Key Performance Indicators (KPI’s) are one of the most over-used and little understood terms in business development and management. They are too often taken to mean any metric or data used to measure business performance.
The role KPI’s play is much bigger and more important. In fact, KPI’s are one of the most important guideposts for any business. Every business should have them.
Here’s one of the best definitions I’ve heard: KPI’s are an actionable scorecard that keeps your strategy on track. They enable you to manage, control and achieve desired business results.
You don’t need a lot of metrics, but you do need to carefully select, report, and take action from the handful you choose. Let’s break down this definition so it’s useful for your business, especially considering the guideposts available on the internet.
Desired Business Result
Always begin the construction of KPI’s with a clear understanding of the desired results. There’s nothing wrong with starting by saying you want to sell more of what you make. But try to be a little more specific. How will you do it? Will you:
- Shorten the sales cycle by half
- Generate 50% more leads
- Create a new usage occasion
- Get loyal customers to buy 30% or more
If you are clear about where you are going, you can construct KPI’s that get you there.
An Actionable Scorecard
(“Raw #’s:” The top left portion of the Whiteboard)
Now, pick the handful of measurements (generally no more a half dozen or so) that you believe are most important to the achievement of this goal. For example, if you wanted to shorten the sales cycle by half, you could measure:
- Keyword search for the term(s) that describe the need your brand meets
- Unique visitors to your website
- “Bounce Rate” to determine if your site is relevant and people view more than one page
- Sales (if products are sold on your site)
- “Average Shopper Value,” since buying more can help determine if you’re meeting your goals
Keep your strategy on track
(The rest of the Whiteboard):
Figure out the “Source” for the “Raw #’s” and how frequently (“Freq”) you report. Then, in the second column, set goals to measure “Progress” to seem realistic to the achievement of the desired results. Finally, in the third column, pick a comparison period like the previous year, or the previous month if you are a start up. Now, the key measurements are more than raw data; they are actionable metrics.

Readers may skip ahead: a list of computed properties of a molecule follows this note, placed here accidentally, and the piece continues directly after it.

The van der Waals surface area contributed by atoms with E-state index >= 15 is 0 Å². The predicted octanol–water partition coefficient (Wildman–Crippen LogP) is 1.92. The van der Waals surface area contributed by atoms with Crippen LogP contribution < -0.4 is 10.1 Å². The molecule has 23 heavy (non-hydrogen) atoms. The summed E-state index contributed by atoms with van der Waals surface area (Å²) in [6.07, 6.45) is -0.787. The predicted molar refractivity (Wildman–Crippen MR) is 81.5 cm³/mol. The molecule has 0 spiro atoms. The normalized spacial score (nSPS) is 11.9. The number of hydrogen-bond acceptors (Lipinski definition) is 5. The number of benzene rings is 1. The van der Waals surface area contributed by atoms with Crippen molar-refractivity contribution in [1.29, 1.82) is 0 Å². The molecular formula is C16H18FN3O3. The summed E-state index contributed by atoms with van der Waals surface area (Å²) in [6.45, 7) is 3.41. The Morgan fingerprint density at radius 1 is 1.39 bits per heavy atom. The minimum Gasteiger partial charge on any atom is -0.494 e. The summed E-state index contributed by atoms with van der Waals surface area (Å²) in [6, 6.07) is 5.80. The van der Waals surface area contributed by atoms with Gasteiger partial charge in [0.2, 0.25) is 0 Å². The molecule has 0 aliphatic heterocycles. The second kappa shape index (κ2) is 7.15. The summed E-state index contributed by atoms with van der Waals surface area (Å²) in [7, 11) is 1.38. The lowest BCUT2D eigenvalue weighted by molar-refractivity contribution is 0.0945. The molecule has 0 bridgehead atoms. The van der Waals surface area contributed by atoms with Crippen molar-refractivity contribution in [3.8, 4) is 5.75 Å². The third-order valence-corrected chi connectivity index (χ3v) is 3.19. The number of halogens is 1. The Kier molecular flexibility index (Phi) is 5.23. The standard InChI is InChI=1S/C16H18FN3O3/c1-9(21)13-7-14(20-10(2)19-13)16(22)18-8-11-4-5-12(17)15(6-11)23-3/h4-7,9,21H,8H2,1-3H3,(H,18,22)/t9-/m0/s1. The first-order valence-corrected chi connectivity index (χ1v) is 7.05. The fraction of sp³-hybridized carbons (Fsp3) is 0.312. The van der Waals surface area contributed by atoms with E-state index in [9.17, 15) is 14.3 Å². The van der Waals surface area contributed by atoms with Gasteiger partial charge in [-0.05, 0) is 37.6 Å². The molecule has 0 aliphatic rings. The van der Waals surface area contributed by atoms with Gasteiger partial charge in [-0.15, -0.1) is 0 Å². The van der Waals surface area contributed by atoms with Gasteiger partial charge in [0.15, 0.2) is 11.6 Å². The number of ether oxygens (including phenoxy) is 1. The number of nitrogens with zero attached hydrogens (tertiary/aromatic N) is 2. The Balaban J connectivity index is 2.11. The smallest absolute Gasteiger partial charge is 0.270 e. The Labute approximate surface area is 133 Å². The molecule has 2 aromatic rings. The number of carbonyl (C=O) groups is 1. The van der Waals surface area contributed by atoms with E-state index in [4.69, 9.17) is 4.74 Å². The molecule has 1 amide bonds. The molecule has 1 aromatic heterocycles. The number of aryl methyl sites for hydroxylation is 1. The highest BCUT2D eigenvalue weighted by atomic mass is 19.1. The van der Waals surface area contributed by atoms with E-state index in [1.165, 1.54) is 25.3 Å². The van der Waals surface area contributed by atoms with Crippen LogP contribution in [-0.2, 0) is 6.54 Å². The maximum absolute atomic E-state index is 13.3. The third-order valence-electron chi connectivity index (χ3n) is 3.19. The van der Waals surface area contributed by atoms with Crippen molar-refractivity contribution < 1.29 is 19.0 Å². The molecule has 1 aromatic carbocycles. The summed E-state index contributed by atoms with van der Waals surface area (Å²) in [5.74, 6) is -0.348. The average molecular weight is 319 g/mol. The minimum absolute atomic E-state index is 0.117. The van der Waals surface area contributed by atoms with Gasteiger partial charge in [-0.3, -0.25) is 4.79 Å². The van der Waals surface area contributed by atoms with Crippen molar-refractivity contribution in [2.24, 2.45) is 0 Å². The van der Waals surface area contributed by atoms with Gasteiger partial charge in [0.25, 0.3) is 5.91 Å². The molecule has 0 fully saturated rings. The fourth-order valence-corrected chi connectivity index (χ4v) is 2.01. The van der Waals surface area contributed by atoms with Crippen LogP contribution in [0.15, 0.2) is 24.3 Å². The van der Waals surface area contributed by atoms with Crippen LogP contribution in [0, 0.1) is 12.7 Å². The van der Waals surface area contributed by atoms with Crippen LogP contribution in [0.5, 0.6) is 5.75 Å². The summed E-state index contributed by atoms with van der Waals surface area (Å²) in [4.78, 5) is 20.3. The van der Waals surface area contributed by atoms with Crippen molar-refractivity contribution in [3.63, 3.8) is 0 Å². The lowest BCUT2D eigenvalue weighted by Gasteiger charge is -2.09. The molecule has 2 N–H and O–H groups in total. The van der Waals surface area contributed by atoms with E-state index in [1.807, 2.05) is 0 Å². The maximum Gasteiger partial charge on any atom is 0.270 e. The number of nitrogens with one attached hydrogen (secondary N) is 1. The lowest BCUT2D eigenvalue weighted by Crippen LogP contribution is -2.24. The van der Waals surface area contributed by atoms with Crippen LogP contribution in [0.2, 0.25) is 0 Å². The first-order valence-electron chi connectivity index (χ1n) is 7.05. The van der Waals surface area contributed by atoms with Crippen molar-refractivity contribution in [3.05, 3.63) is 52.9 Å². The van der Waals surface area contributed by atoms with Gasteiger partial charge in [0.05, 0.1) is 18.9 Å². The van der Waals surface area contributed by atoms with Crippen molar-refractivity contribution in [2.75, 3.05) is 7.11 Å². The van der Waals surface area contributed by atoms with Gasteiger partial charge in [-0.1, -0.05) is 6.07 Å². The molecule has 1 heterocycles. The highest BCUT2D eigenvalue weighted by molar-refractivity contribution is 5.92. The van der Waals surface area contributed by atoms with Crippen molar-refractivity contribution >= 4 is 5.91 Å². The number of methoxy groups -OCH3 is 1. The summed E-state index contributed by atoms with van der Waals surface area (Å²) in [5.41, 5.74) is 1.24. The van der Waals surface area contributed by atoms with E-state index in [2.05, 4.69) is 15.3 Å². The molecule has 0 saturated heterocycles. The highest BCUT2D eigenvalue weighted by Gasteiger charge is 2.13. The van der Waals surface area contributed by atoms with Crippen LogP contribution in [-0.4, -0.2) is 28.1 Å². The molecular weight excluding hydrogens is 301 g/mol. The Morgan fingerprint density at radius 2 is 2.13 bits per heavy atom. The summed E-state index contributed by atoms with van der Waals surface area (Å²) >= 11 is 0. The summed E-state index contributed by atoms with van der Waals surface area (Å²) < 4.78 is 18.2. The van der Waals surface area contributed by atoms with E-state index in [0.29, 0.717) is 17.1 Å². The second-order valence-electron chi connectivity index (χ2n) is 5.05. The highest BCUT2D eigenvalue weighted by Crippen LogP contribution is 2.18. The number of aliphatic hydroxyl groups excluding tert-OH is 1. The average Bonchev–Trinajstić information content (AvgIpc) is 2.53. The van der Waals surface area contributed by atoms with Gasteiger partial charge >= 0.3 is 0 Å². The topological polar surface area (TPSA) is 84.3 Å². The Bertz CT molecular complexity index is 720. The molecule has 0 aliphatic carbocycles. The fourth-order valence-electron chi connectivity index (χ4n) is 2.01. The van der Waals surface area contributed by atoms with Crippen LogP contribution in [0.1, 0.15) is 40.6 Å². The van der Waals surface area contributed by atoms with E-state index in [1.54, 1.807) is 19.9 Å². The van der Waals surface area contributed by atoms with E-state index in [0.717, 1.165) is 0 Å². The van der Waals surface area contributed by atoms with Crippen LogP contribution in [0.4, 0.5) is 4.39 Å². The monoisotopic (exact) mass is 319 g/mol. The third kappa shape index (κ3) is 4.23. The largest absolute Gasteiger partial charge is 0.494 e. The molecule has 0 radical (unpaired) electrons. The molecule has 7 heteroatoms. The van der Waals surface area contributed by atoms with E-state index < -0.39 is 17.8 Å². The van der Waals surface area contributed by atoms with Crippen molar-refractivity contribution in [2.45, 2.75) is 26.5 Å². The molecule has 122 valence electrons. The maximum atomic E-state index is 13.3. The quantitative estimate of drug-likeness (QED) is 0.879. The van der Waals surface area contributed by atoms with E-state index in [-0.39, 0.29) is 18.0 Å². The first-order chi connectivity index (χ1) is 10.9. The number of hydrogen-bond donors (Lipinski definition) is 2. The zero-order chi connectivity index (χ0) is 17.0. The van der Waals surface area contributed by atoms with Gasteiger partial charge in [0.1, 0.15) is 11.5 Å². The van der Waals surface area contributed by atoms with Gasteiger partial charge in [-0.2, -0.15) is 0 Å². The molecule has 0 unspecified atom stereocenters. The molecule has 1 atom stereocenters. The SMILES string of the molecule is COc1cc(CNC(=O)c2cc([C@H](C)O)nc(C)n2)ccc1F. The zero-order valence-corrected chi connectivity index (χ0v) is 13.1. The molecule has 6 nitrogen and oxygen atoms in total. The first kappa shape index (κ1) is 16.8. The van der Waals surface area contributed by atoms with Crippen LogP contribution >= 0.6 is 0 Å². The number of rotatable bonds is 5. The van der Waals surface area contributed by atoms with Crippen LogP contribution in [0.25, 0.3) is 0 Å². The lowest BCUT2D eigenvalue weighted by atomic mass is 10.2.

Of course, that’s one opinion, but there are others.
Here’s how 12 experts define Key Performance Indicators (KPI’s).
- “A metric that helps you understand how you are doing against your objectives.” – Avinash Kaishik
- “Measures that help decision makers define and measure progress toward business goals. KPI metrics translate complex measures into a simple indicator that allows decision makers to assess the current situation and act quickly.” – KAIZEN Analytics
- “A KPI: 1) Echoes organization goals, 2) is decided by management, 3) provides context, 4) creates meaning on all levels of the all organizational levels, 5) is based on legitimate data, 6) is easy to understand and 7) leads to action!” – Dennis Mortensen
- ”The most important performance information that enables organizations or their stakeholders to understand whether the organization is on track or not.” – Bernard Marr
- “The selected measures that provide visibility into the performance of a business and enable decision makers to take action in achieving the desired outcomes.” – Aurel Brudan
- “The data necessary to understand the implications of whatever he/she sees and the wherewithal to take appropriate action.” – Shalin Shah
- ”Measurable industry, department or task relevant performance metrics that are evaluated over a specified time period, and compared against acceptable norms, past performance or targets.” – Allan Willie
- “Measurements of activity that is a vital gear in your business machine.” –John Standaloft
- “Help organizations achieve organizational goals through the definition and measurement of progress. The key indicators are agreed upon by an organisation and are indicators which can be measured that will reflect success factors.” – Bruce Clay
- “A set of quantifiable measures that a company or industry uses to gauge or compare performance in terms of meeting their strategic and operational goals.” – James Oh
- “High-level snapshots of a business or organization based on specific predefined measures.” – (Avinash)
- “Should not constitute every company metric for analysis and evlaution. Rather, KPI’s should reflect the most important objectives of the business.” – (Avinash)
Do these definitions help explain KPI’s to you? Have you thought about what is the actionable scorecard for your business?